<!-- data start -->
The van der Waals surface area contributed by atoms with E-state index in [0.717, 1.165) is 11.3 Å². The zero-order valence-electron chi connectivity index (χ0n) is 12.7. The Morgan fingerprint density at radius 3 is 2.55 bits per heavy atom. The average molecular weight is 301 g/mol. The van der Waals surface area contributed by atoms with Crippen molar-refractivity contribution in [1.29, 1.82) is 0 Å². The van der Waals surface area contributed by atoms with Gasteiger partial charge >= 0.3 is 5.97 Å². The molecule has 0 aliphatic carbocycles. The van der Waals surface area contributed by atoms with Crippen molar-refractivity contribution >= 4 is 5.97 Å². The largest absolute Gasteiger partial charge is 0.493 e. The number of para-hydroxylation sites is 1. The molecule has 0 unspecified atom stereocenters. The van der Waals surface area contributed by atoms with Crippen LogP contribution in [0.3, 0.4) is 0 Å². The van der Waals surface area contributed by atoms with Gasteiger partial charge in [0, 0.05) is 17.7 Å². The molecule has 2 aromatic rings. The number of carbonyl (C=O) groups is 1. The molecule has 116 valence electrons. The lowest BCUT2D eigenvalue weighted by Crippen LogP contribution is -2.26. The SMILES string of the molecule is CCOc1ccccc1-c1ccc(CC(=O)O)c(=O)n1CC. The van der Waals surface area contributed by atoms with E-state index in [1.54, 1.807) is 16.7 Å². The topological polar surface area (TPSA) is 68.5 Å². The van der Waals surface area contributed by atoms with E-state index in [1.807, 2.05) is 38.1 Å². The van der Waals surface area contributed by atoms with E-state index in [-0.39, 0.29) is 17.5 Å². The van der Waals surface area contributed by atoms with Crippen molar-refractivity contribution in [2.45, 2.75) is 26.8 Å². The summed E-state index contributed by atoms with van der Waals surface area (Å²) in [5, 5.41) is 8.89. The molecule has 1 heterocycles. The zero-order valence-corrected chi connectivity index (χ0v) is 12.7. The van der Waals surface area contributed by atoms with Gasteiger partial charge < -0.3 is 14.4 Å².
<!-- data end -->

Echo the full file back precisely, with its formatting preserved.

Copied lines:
The van der Waals surface area contributed by atoms with E-state index in [0.717, 1.165) is 11.3 Å². The zero-order valence-electron chi connectivity index (χ0n) is 12.7. The Morgan fingerprint density at radius 3 is 2.55 bits per heavy atom. The average molecular weight is 301 g/mol. The van der Waals surface area contributed by atoms with Crippen molar-refractivity contribution in [1.29, 1.82) is 0 Å². The van der Waals surface area contributed by atoms with Gasteiger partial charge >= 0.3 is 5.97 Å². The molecule has 0 aliphatic carbocycles. The van der Waals surface area contributed by atoms with Crippen molar-refractivity contribution >= 4 is 5.97 Å². The largest absolute Gasteiger partial charge is 0.493 e. The number of para-hydroxylation sites is 1. The molecule has 0 unspecified atom stereocenters. The van der Waals surface area contributed by atoms with Crippen LogP contribution in [0.3, 0.4) is 0 Å². The van der Waals surface area contributed by atoms with Gasteiger partial charge in [0, 0.05) is 17.7 Å². The molecule has 2 aromatic rings. The number of carbonyl (C=O) groups is 1. The molecule has 116 valence electrons. The lowest BCUT2D eigenvalue weighted by Crippen LogP contribution is -2.26. The SMILES string of the molecule is CCOc1ccccc1-c1ccc(CC(=O)O)c(=O)n1CC. The van der Waals surface area contributed by atoms with E-state index in [1.54, 1.807) is 16.7 Å². The topological polar surface area (TPSA) is 68.5 Å². The van der Waals surface area contributed by atoms with E-state index in [1.807, 2.05) is 38.1 Å². The van der Waals surface area contributed by atoms with E-state index in [-0.39, 0.29) is 17.5 Å². The van der Waals surface area contributed by atoms with Crippen molar-refractivity contribution in [2.45, 2.75) is 26.8 Å². The summed E-state index contributed by atoms with van der Waals surface area (Å²) in [5, 5.41) is 8.89. The molecule has 1 heterocycles. The zero-order valence-corrected chi connectivity index (χ0v) is 12.7. The van der Waals surface area contributed by atoms with Gasteiger partial charge < -0.3 is 14.4 Å².